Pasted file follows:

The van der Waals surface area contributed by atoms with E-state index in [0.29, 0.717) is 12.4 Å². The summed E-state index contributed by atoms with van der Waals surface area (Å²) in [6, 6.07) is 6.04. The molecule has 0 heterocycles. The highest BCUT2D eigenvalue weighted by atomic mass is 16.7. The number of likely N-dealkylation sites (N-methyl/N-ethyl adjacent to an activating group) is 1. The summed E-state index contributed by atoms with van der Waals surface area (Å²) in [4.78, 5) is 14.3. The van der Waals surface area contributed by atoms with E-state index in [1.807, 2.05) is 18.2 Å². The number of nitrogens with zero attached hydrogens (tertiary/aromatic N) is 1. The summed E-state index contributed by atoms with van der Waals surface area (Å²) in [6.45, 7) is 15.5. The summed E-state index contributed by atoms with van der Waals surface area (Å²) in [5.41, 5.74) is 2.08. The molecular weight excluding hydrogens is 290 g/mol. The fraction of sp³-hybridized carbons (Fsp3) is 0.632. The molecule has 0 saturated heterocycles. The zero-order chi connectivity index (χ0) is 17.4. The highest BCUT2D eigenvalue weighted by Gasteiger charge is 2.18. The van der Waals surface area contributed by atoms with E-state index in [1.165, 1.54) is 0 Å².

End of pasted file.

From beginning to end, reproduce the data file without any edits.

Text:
The van der Waals surface area contributed by atoms with E-state index in [0.29, 0.717) is 12.4 Å². The summed E-state index contributed by atoms with van der Waals surface area (Å²) in [6, 6.07) is 6.04. The molecule has 0 heterocycles. The highest BCUT2D eigenvalue weighted by atomic mass is 16.7. The number of likely N-dealkylation sites (N-methyl/N-ethyl adjacent to an activating group) is 1. The summed E-state index contributed by atoms with van der Waals surface area (Å²) in [4.78, 5) is 14.3. The van der Waals surface area contributed by atoms with E-state index in [1.807, 2.05) is 18.2 Å². The number of nitrogens with zero attached hydrogens (tertiary/aromatic N) is 1. The summed E-state index contributed by atoms with van der Waals surface area (Å²) in [6.45, 7) is 15.5. The summed E-state index contributed by atoms with van der Waals surface area (Å²) in [5.41, 5.74) is 2.08. The molecular weight excluding hydrogens is 290 g/mol. The fraction of sp³-hybridized carbons (Fsp3) is 0.632. The molecule has 0 saturated heterocycles. The zero-order chi connectivity index (χ0) is 17.4. The highest BCUT2D eigenvalue weighted by Gasteiger charge is 2.18. The van der Waals surface area contributed by atoms with E-state index in [1.165, 1.54) is 0 Å².